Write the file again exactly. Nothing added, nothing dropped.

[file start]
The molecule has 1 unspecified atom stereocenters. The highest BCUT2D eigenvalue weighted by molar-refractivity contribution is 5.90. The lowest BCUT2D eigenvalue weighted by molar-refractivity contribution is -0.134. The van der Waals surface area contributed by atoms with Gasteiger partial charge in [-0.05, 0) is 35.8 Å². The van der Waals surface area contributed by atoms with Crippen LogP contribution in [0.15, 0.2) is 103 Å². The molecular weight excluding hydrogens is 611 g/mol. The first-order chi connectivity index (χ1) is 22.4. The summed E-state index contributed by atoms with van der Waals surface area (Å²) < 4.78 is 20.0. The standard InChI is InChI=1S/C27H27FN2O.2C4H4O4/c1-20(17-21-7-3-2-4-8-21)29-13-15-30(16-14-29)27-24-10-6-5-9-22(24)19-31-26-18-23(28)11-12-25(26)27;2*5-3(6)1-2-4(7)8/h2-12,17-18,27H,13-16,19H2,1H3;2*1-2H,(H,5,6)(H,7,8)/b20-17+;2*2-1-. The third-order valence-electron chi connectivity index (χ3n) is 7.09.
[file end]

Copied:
The molecule has 1 unspecified atom stereocenters. The highest BCUT2D eigenvalue weighted by molar-refractivity contribution is 5.90. The lowest BCUT2D eigenvalue weighted by molar-refractivity contribution is -0.134. The van der Waals surface area contributed by atoms with Gasteiger partial charge in [-0.05, 0) is 35.8 Å². The van der Waals surface area contributed by atoms with Crippen LogP contribution in [0.15, 0.2) is 103 Å². The molecular weight excluding hydrogens is 611 g/mol. The first-order chi connectivity index (χ1) is 22.4. The summed E-state index contributed by atoms with van der Waals surface area (Å²) < 4.78 is 20.0. The standard InChI is InChI=1S/C27H27FN2O.2C4H4O4/c1-20(17-21-7-3-2-4-8-21)29-13-15-30(16-14-29)27-24-10-6-5-9-22(24)19-31-26-18-23(28)11-12-25(26)27;2*5-3(6)1-2-4(7)8/h2-12,17-18,27H,13-16,19H2,1H3;2*1-2H,(H,5,6)(H,7,8)/b20-17+;2*2-1-. The third-order valence-electron chi connectivity index (χ3n) is 7.09.